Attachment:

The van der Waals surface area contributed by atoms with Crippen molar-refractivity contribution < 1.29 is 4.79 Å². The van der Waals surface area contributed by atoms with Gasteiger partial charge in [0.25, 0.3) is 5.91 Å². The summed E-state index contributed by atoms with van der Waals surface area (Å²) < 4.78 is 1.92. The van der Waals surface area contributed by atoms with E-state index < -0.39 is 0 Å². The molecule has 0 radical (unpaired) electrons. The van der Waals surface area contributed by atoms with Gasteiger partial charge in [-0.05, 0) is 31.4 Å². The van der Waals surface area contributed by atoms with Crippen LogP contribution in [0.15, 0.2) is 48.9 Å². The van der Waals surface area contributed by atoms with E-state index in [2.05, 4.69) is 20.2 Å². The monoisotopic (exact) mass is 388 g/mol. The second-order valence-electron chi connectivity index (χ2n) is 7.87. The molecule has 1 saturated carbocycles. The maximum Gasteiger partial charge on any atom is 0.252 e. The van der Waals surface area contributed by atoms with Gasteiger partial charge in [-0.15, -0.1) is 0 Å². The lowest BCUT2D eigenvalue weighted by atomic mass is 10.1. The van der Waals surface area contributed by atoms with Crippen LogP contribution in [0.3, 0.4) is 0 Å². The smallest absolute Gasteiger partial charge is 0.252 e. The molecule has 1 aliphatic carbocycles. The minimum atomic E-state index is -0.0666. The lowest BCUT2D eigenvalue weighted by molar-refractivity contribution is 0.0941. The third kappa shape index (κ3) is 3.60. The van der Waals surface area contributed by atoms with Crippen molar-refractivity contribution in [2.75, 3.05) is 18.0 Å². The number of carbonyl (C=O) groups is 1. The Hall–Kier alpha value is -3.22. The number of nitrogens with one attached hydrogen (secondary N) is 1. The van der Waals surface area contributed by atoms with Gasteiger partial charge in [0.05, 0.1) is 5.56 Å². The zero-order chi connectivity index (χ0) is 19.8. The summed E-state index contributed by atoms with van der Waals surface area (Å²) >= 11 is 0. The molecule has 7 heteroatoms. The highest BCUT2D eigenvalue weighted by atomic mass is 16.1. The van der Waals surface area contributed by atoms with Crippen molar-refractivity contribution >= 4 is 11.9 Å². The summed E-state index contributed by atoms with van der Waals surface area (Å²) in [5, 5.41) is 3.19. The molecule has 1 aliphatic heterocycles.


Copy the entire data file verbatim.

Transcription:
The van der Waals surface area contributed by atoms with Crippen molar-refractivity contribution < 1.29 is 4.79 Å². The van der Waals surface area contributed by atoms with Gasteiger partial charge in [0.25, 0.3) is 5.91 Å². The summed E-state index contributed by atoms with van der Waals surface area (Å²) < 4.78 is 1.92. The van der Waals surface area contributed by atoms with E-state index < -0.39 is 0 Å². The molecule has 0 radical (unpaired) electrons. The van der Waals surface area contributed by atoms with Gasteiger partial charge in [-0.05, 0) is 31.4 Å². The van der Waals surface area contributed by atoms with Crippen LogP contribution in [0.15, 0.2) is 48.9 Å². The van der Waals surface area contributed by atoms with E-state index in [2.05, 4.69) is 20.2 Å². The monoisotopic (exact) mass is 388 g/mol. The second-order valence-electron chi connectivity index (χ2n) is 7.87. The molecule has 1 saturated carbocycles. The maximum Gasteiger partial charge on any atom is 0.252 e. The van der Waals surface area contributed by atoms with Gasteiger partial charge in [-0.15, -0.1) is 0 Å². The lowest BCUT2D eigenvalue weighted by atomic mass is 10.1. The van der Waals surface area contributed by atoms with Crippen LogP contribution in [0.3, 0.4) is 0 Å². The smallest absolute Gasteiger partial charge is 0.252 e. The molecule has 1 aliphatic carbocycles. The minimum atomic E-state index is -0.0666. The lowest BCUT2D eigenvalue weighted by molar-refractivity contribution is 0.0941. The third kappa shape index (κ3) is 3.60. The van der Waals surface area contributed by atoms with Crippen molar-refractivity contribution in [2.75, 3.05) is 18.0 Å². The number of carbonyl (C=O) groups is 1. The Hall–Kier alpha value is -3.22. The number of nitrogens with one attached hydrogen (secondary N) is 1. The van der Waals surface area contributed by atoms with Gasteiger partial charge in [0.05, 0.1) is 5.56 Å². The zero-order chi connectivity index (χ0) is 19.8. The summed E-state index contributed by atoms with van der Waals surface area (Å²) >= 11 is 0. The molecule has 7 heteroatoms. The highest BCUT2D eigenvalue weighted by atomic mass is 16.1. The van der Waals surface area contributed by atoms with Crippen molar-refractivity contribution >= 4 is 11.9 Å². The summed E-state index contributed by atoms with van der Waals surface area (Å²) in [5, 5.41) is 3.19. The molecule has 1 aliphatic heterocycles.